Our relationships reflect what we perceive as normal. This happens because of social modeling; meaning, at some point someone modeled a given behavior for us, and we normalized the behavior. For example, if a male lived in a house with nothing but mean, loud, and uncleanly sisters and an unsupportive mother, the male would accept that females are mean, uncleanly, and unsupportive. And because we have a mostly innate behavior pattern to mate with members of the opposite sex, the male would most likely mate with females that are mean, loud, and uncleanly because no one else would tolerate them; that is to say, because these types of females have such a low sexual market value, only those who think their sexual market value be untainted will mate with them. So our relationships reflect the mental models we hold about members of the opposite sex (or same sex).

When we get up every morning and look around, our surroundings are probably incredibly familiar looking; that is, we have most likely seen these surroundings well over a few hundred times. As a result, within such surroundings, we tend to only notice things that are out-of-place rather than things which remained the same; like when we notice that our keys have disappeared or that our shoes have been moved, all while we ignore the fact that our dining room fruit bowl is the same as it was a week ago. No one really wakes up and says, “oh, look at that, my toothbrush is in the same position as the night before”.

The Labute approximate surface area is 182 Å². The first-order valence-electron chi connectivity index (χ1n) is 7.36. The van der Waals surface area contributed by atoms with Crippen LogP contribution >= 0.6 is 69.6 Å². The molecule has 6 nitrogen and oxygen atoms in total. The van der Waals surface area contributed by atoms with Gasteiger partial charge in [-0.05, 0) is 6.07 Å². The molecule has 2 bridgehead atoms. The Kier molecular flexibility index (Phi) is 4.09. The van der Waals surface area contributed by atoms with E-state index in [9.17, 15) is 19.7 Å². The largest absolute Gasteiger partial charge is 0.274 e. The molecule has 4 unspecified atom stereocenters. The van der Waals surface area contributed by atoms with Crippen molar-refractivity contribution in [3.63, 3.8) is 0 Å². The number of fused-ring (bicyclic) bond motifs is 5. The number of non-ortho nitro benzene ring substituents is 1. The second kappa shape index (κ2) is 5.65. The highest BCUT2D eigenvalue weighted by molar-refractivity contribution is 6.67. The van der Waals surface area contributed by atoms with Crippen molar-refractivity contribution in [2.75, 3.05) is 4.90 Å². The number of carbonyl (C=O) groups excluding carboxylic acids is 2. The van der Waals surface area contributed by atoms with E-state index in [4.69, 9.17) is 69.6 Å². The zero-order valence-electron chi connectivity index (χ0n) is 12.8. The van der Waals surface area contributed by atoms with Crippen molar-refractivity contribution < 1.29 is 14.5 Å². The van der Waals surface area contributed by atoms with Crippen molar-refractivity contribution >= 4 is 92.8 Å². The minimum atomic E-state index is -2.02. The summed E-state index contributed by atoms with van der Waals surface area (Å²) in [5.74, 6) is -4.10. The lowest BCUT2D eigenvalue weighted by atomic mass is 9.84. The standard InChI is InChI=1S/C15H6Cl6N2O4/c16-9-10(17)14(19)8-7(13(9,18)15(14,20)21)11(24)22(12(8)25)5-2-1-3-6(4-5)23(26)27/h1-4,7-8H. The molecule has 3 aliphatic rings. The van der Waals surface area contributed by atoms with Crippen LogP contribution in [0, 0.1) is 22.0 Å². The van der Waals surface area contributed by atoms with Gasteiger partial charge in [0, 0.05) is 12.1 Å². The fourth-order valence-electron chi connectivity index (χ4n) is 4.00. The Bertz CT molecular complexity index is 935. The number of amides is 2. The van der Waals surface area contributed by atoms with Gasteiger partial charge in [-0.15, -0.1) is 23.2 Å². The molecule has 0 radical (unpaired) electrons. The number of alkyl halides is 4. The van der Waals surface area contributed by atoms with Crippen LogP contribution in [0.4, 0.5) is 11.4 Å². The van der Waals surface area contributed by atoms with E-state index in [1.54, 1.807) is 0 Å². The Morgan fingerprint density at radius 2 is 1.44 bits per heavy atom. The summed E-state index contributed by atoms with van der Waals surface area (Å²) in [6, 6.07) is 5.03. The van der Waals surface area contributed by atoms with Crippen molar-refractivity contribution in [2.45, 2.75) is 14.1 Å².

So we tend to notice things that are not normal or that fail to conform to our expectations. By the same token, we fail to notice red flags in other people because we have normalized something that is dysfunctional. For example, we may think significant amounts of weed smoking is nothing to be alarmed about because, in our mental models, the behavior is normal. Yet, in the mental models of others, significant amounts of weed smoking may me be an abnormal behavior, which will raise red flags. This means your relationship partner did not change, you might have just seen dysfunctional behavior as normal.

If it so happens to be the case that your mental model of romantic partners is dysfunctional, then the solution is to reflect. Consider the people in your life, currently or previously, that have similar behavior patterns to your crazy ex. Recognize the dysfunction and reapproach it, put the dysfunction in its proper context. Of course, in doing so, one might step on a few toes of others that posses the dysfunctional behavior, but such is necessary for a mentally healthy model of romantic partners. Afterall, relationships, in some sense, are like a mirror reflection of ourselves, and we all want to look “Daddy AF”.